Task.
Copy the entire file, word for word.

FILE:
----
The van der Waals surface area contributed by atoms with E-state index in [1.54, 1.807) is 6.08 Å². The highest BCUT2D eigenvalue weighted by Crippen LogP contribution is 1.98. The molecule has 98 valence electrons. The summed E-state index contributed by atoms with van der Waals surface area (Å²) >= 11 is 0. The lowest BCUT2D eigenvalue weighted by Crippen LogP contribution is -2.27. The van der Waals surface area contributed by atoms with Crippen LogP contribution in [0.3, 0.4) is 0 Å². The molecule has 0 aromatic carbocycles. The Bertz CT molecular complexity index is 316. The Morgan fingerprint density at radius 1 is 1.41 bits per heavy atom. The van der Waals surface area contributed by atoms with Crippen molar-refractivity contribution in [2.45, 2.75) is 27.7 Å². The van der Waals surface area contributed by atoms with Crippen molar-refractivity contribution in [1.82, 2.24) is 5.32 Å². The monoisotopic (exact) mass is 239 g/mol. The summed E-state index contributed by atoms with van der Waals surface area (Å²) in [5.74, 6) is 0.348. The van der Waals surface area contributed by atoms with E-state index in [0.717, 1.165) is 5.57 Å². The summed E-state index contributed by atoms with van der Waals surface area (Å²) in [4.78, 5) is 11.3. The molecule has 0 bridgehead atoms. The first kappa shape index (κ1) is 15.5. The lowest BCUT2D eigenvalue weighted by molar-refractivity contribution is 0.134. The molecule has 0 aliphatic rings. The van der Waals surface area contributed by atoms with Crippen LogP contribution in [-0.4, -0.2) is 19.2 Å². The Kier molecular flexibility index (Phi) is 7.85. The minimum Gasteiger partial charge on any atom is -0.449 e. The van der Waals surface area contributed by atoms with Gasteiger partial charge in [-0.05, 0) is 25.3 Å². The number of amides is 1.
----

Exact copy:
The van der Waals surface area contributed by atoms with E-state index in [1.54, 1.807) is 6.08 Å². The highest BCUT2D eigenvalue weighted by Crippen LogP contribution is 1.98. The molecule has 98 valence electrons. The summed E-state index contributed by atoms with van der Waals surface area (Å²) >= 11 is 0. The lowest BCUT2D eigenvalue weighted by Crippen LogP contribution is -2.27. The van der Waals surface area contributed by atoms with Crippen LogP contribution in [0.3, 0.4) is 0 Å². The molecule has 0 aromatic carbocycles. The Bertz CT molecular complexity index is 316. The Morgan fingerprint density at radius 1 is 1.41 bits per heavy atom. The van der Waals surface area contributed by atoms with Crippen molar-refractivity contribution in [2.45, 2.75) is 27.7 Å². The van der Waals surface area contributed by atoms with Crippen molar-refractivity contribution in [1.82, 2.24) is 5.32 Å². The monoisotopic (exact) mass is 239 g/mol. The summed E-state index contributed by atoms with van der Waals surface area (Å²) in [5.74, 6) is 0.348. The van der Waals surface area contributed by atoms with E-state index in [0.717, 1.165) is 5.57 Å². The summed E-state index contributed by atoms with van der Waals surface area (Å²) in [4.78, 5) is 11.3. The molecule has 0 bridgehead atoms. The first kappa shape index (κ1) is 15.5. The lowest BCUT2D eigenvalue weighted by molar-refractivity contribution is 0.134. The molecule has 0 aliphatic rings. The van der Waals surface area contributed by atoms with Crippen LogP contribution in [-0.4, -0.2) is 19.2 Å². The Kier molecular flexibility index (Phi) is 7.85. The minimum Gasteiger partial charge on any atom is -0.449 e. The van der Waals surface area contributed by atoms with Gasteiger partial charge in [-0.05, 0) is 25.3 Å². The number of amides is 1.